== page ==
Whatever the long-term effects of the General Data Protection Regulation (GDPR), the short-term effects include a boost in effective CPMs for non-targeted mobile ad inventory.
That’s a key finding in a recent report from mobile ad platform Smaato, “Global Trends in Mobile Advertising,” based on trillions of ad requests through its platform. In the Americas, for instance, prices for non-targeted ad impressions increased 59 percent in the period from April 1 to June 30, which includes the May 25 implementation launch for GDPR.
Why would rates for inventory of publishers in the Americas — mostly premium US publishers — increase because of GDPR? In their immediate response to the new regulation, US publishers pulled back inventory targeted at users’ data, especially for users with European IP addresses or with unknown origination. GDPR applies to any European Union visitors, regardless of where the publisher is.
At the same time, US advertisers similarly pulled back from targeted inventory that wasn’t yet consent-certified, and they gravitated toward non-targeted inventory. This increased the demand for premium US non-targeted inventory, thus raising prices.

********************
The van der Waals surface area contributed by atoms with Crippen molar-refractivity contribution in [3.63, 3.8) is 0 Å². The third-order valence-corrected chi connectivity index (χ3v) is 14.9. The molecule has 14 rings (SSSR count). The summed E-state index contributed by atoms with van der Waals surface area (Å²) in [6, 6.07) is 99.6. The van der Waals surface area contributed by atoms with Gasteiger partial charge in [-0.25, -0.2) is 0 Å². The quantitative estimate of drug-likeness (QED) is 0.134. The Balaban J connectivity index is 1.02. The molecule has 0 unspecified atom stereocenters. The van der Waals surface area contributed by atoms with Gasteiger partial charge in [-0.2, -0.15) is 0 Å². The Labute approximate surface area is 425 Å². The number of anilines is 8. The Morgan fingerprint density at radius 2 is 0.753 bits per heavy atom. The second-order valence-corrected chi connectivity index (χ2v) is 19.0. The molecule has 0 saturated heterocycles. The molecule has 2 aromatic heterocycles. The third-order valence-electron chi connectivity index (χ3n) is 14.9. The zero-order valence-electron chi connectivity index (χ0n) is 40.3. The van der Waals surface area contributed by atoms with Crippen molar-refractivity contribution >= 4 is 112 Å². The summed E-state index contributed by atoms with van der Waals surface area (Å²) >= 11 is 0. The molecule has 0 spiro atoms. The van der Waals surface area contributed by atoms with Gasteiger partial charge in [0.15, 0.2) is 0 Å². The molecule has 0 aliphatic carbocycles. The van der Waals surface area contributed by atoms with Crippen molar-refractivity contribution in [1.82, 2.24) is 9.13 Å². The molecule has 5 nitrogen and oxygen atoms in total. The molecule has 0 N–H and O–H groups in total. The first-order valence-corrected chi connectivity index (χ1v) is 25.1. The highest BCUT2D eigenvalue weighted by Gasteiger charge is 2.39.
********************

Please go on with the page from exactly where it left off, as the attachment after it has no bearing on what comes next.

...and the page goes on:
About 90 percent of Smaato’s data relates to in-app ads, with the remainder being mobile web ads. Although the report has been issued over several years as an indicator of trends in mobile ads, this is the first time it has reported GDPR-related info.
President Arndt Groth told me that Smaato’s “non-targeted ads” are not directed at individuals’ profiles or at audience segments, but offer the same ads to every visitor or to every visitor viewing certain content.
The non-targeted rates will probably go down, he said, as the number of visitors who have provided GDPR-valid consent continues to grow, thus increasing the availability of consent-valid targeted inventory.
Groth estimates that about 75 to 80 percent of mobile users are granting GDPR-valid consent when requested. Although many publishers and advertisers had feared very low consent rates, Smaato’s experience — like publishing/marketing platform Purch and ad/measurement platform Quantcast –indicate that initial consent rates are well over 50 percent.
At the moment, there isn’t that much inventory with consent-granting users, but, for what does exist, Smaato has found a 6.5X increase in daily ad spending.
Smaato also reported that, in a recent post-GDPR survey it conducted of 300 US marketers, 55 percent said that they were “more inclined” to conduct their advertising business in programmatic guaranteed and private marketplaces instead of open exchanges, because of concerns about data protection.